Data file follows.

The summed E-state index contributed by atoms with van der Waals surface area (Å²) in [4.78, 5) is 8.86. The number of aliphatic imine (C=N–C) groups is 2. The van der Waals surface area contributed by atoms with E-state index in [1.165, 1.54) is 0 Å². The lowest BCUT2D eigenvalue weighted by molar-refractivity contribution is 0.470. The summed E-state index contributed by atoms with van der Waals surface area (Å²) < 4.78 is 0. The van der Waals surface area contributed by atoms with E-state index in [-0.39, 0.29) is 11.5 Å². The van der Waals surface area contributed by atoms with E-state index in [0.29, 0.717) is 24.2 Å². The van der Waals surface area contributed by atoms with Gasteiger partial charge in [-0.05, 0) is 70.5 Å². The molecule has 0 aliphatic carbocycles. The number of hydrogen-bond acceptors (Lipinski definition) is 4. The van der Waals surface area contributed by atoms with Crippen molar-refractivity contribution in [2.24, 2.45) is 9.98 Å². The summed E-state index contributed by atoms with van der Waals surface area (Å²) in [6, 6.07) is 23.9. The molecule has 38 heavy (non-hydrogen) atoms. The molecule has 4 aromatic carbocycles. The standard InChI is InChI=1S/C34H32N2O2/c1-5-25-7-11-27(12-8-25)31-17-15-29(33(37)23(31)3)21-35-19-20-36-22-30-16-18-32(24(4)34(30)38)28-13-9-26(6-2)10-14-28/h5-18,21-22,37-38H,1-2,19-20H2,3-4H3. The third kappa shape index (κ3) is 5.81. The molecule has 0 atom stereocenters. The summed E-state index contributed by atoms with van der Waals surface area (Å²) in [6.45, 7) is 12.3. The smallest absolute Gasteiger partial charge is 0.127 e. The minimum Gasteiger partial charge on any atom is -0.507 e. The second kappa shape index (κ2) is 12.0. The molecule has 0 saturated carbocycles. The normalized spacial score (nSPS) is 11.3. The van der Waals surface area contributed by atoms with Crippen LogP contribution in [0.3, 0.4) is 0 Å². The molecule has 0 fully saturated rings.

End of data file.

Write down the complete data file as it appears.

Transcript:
The summed E-state index contributed by atoms with van der Waals surface area (Å²) in [4.78, 5) is 8.86. The number of aliphatic imine (C=N–C) groups is 2. The van der Waals surface area contributed by atoms with E-state index in [1.165, 1.54) is 0 Å². The lowest BCUT2D eigenvalue weighted by molar-refractivity contribution is 0.470. The summed E-state index contributed by atoms with van der Waals surface area (Å²) < 4.78 is 0. The van der Waals surface area contributed by atoms with E-state index in [-0.39, 0.29) is 11.5 Å². The van der Waals surface area contributed by atoms with E-state index in [0.29, 0.717) is 24.2 Å². The van der Waals surface area contributed by atoms with Gasteiger partial charge in [-0.05, 0) is 70.5 Å². The molecule has 0 aliphatic carbocycles. The number of hydrogen-bond acceptors (Lipinski definition) is 4. The van der Waals surface area contributed by atoms with Crippen molar-refractivity contribution in [2.24, 2.45) is 9.98 Å². The summed E-state index contributed by atoms with van der Waals surface area (Å²) in [6, 6.07) is 23.9. The molecule has 38 heavy (non-hydrogen) atoms. The molecule has 4 aromatic carbocycles. The standard InChI is InChI=1S/C34H32N2O2/c1-5-25-7-11-27(12-8-25)31-17-15-29(33(37)23(31)3)21-35-19-20-36-22-30-16-18-32(24(4)34(30)38)28-13-9-26(6-2)10-14-28/h5-18,21-22,37-38H,1-2,19-20H2,3-4H3. The third kappa shape index (κ3) is 5.81. The molecule has 0 atom stereocenters. The summed E-state index contributed by atoms with van der Waals surface area (Å²) in [6.45, 7) is 12.3. The smallest absolute Gasteiger partial charge is 0.127 e. The minimum Gasteiger partial charge on any atom is -0.507 e. The second kappa shape index (κ2) is 12.0. The molecule has 0 saturated carbocycles. The normalized spacial score (nSPS) is 11.3. The van der Waals surface area contributed by atoms with Crippen LogP contribution in [0.3, 0.4) is 0 Å². The molecule has 0 fully saturated rings.